Why Everyone Should Lift Weights, Even Yogis
Over at my website, http://www.afitnesspractitioner.com/, I write about things I’ve done. Things I’ve tried that worked and things I’ve tried and failed at. Subjects that I’ve studied and explored for decades, yes…over 20 years, with no ulterior motive other than wanting to learn more about the topics.
That’s what it means to be a practitioner. You do, not talk.
And because you do first, if and when you do choose to talk or write there is an authenticity to your words because they are backed by thousands of hours of practice.
That is why you all come to Lotus Kitty for all things yoga. The folks at Lotus Kitty are true practitioners. They walk the walk and are backed by real life experience. They are true practitioners and that is why their words are authentic.
While I’ve for years wanted to incorporate yoga into my exercise practice, I’ve never quite pulled the trigger. But what I have practiced, studied, and explored for decades is lifting weights.
And while I am no expert on yoga, I feel confident on speaking to why EVERYONE, even yogis, should lift weights.
First off, let’s clear up a few misconceptions when it comes to lifting weights. The majority of the misperceptions around lifting weights are due to visions of 300-pound bodybuilders or extremely jacked CrossFit athletes.
Let me be clear, those bodybuilders and CrossFit athletes should be proud of their bodies. I have MAJOR respect for what they accomplish. It’s a testament to determination, hard work, and intelligence.
But not everyone wants to look like that and that’s ok. And let’s put this out there, most of us COULDN’T look like that if we wanted to. Me included!
So with that context, let’s look at these misconceptions.
Misconception #1: I will become too bulky if I lift weights.
This can immediately be thrown out the window. You won’t get too bulky. And if you ever started trending that way, you’d know LONG in advance and could alter your programming accordingly.
The people who you see and think, “they are too bulky,” have probably devoted years, if not decades, to looking the way that they do. Their entire lives center on that devotion. From their exercise regimen, to what they eat, to how much they sleep, to even their alcohol consumption; it’s all a tool to fuel their performance. It is their obsession.
The reality is, you won’t go lift weights a few times a week and one year later look like that.
It doesn’t work like that, so don’t even worry about it.
Misconception #2 – Weightlifting makes you inflexible.
This is understandably a concern in the yoga community where flexibility is vital. But once again, while a 280-pound male bodybuilder may not be very flexible, they are not the norm for weightlifters.
Look at Olympic weightlifters. Those are the guys who you see on TV during the Olympics doing those insane lifts called the snatch and clean and jerk. Those athletes are either jacked, or HUGE in the heavyweight division. Yet they can get down in a deep squat…and I mean butt-one-inch-from-the-ground DEEP…while holding hundreds of pounds over their heads. That requires amazing flexibility and mobility.
The truth is that most athletes with solid muscle mass are incredibly flexible.
Another great example are gymnasts. They are some of the most flexible athletes in the world and they all super jacked.
So if you lift weights in a manner consistent with your yoga goals, there’s no need to worry that you will become inflexible.
Misconception #3 – Lifting weights means being egotistical and vain and yelling and grunting in the gym.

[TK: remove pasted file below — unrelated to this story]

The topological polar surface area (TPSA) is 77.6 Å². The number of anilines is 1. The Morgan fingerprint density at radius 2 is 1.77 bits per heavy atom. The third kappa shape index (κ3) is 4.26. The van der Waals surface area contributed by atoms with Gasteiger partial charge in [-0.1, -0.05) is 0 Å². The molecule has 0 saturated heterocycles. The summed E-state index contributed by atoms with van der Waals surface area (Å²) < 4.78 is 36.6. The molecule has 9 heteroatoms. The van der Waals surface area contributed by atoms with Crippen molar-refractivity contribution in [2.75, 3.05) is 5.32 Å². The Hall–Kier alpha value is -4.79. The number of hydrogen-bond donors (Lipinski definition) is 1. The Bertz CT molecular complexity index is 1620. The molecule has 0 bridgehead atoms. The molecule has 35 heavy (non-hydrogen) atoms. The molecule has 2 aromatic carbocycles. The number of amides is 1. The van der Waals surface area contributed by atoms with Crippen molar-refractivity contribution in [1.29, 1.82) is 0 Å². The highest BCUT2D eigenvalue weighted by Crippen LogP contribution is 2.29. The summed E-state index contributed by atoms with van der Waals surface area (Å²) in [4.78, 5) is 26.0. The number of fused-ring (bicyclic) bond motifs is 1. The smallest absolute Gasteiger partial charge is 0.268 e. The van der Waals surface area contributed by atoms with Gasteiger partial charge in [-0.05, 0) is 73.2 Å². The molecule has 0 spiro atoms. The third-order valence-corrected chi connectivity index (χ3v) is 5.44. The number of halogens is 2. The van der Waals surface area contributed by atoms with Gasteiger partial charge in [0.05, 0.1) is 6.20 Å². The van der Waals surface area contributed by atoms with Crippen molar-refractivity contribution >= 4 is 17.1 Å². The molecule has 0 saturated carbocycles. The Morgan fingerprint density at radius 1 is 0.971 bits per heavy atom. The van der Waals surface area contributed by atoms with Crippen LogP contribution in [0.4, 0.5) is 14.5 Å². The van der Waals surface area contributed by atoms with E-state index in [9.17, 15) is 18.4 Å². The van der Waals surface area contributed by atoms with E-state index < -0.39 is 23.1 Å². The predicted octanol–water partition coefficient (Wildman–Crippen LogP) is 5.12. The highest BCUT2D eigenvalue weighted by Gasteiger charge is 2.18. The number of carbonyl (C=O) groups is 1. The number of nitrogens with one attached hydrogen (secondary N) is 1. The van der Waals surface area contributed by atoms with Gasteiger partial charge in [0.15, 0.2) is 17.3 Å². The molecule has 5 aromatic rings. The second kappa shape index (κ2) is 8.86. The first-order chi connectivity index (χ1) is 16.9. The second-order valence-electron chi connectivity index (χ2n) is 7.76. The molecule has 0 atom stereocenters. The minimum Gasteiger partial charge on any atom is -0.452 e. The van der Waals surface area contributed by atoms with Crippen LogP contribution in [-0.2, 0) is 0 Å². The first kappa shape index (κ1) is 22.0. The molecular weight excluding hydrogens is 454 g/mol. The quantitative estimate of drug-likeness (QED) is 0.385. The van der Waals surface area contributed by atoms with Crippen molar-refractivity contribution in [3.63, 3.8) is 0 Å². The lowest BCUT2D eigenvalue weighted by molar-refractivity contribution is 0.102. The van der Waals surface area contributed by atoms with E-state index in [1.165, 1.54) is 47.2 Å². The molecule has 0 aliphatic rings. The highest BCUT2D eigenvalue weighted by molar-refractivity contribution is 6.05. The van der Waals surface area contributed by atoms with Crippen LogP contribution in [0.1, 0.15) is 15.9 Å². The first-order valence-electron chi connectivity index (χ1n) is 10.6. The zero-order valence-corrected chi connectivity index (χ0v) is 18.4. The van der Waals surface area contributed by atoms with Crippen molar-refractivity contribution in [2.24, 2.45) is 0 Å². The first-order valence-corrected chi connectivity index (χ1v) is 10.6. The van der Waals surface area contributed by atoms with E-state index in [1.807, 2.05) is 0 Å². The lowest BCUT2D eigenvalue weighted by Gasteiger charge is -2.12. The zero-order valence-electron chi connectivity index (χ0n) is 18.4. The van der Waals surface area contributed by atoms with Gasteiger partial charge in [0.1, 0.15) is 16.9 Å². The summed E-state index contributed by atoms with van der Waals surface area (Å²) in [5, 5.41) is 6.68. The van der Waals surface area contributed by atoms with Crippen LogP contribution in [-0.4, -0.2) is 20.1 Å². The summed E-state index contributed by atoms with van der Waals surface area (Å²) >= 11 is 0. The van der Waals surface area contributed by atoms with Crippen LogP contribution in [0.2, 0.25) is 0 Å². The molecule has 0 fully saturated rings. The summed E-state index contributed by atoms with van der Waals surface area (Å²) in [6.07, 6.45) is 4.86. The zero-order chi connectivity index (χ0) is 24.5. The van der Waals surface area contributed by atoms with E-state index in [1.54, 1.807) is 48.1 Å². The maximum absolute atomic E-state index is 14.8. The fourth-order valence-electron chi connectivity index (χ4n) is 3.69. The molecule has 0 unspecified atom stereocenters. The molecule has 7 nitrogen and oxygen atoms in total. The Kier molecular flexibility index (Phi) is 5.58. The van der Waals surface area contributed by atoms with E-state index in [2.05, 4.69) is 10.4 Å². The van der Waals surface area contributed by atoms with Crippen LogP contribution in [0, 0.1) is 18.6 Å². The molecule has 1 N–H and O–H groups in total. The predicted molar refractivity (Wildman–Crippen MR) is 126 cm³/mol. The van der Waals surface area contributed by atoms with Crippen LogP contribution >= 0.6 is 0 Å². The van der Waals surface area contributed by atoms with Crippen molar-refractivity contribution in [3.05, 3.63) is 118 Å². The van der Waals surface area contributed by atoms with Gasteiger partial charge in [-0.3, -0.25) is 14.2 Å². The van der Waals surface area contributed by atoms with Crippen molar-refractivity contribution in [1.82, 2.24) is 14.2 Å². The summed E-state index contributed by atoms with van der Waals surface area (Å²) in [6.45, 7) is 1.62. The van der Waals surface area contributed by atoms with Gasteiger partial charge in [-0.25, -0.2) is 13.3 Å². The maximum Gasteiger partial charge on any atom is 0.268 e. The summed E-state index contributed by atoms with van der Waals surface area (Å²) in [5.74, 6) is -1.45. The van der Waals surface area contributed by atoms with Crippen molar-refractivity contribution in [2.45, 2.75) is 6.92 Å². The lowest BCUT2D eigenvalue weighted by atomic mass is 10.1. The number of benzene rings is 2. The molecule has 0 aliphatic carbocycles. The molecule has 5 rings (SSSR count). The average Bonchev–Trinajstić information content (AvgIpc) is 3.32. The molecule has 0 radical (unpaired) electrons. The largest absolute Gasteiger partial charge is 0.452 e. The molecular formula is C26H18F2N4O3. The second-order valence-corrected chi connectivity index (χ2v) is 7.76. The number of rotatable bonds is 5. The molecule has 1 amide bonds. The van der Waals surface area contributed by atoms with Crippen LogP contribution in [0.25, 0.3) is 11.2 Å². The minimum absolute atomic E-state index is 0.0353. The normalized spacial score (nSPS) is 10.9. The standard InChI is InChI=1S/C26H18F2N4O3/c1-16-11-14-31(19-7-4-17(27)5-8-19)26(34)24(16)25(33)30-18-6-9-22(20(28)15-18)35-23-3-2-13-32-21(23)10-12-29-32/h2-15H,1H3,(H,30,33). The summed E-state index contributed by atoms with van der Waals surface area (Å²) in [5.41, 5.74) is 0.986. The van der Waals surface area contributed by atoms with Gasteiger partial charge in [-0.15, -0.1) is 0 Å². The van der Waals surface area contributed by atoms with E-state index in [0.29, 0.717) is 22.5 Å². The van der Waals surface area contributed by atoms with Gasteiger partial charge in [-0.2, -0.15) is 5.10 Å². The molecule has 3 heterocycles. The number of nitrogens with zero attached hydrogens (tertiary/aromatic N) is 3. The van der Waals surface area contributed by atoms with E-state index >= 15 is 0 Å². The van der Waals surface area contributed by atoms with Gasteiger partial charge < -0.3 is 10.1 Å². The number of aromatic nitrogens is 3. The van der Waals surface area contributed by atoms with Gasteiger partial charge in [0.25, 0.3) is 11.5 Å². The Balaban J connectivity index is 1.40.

All these attributes are antithetical to the attributes of yoga which promotes mindfulness, peace, and a calm and meditative mental state.
Lifting weights does NOT mean living in this macho world of yelling and dropping weights on the floor. Maybe in the 70’s when it was a counter culture only practiced by a small few people that was the case. But it’s so mainstream now that those days are long-gone unless you belong to a gym that is focused on that type of environment. I love those types of places, but I understand it’s probably not the norm for most folks.
There’s probably tons more misconceptions out there. And if you have any others, shoot me an email at [email protected] asking me about them.
Now to the good stuff.
Why You Should Be Lifting Weights, Even Yogis
We’ve cleared up some misconceptions but let’s list the reasons why you should be lifting weights. To be transparent, these are the same reasons I lift weights and they are the same reasons why I tell my 65+-year-old parents that they too should be lifting weights. They’re pretty universal.
How Yoga helps in Depression & Anxiety and Stress-Reduction?
Accessible audits of a wide scope of yoga practices propose they can lessen the effect of misrepresented pressure reactions and might be useful for both uneasiness and discouragement. In this regard, yoga capacities like other self-relieving strategies, for example, reflection, unwinding, work out, or in any event, associating with companions.
Yoga can help lessen pressure since it advances unwinding, which is the characteristic inverse of stress. Yoga can profit three parts of ourselves that are regularly influenced by pressure: our body, brain, and relaxing. You don't need to stand by to feel worried to do yoga, and you shouldn't!
1. Makes you Stronger
First off, let’s have a quick primer on how you get stronger. Muscles are antifragile. When stress is applied to them, they get stronger.
You stress your muscles and follow that with adequate recovery. The muscles adapt to that stress and get stronger.
Stress -> Recovery -> Adapt -> Get Stronger
It’s a simple process but not easy in practice.
Lifting weights provides the necessary stress for this process to occur. So if you lift weights consistently, this process occurs and over time you get stronger and build more muscle.
2. Helps Stave off Disease
Muscle mass, which is acquired through lifting weights, is associated with a decrease in all-cause mortality.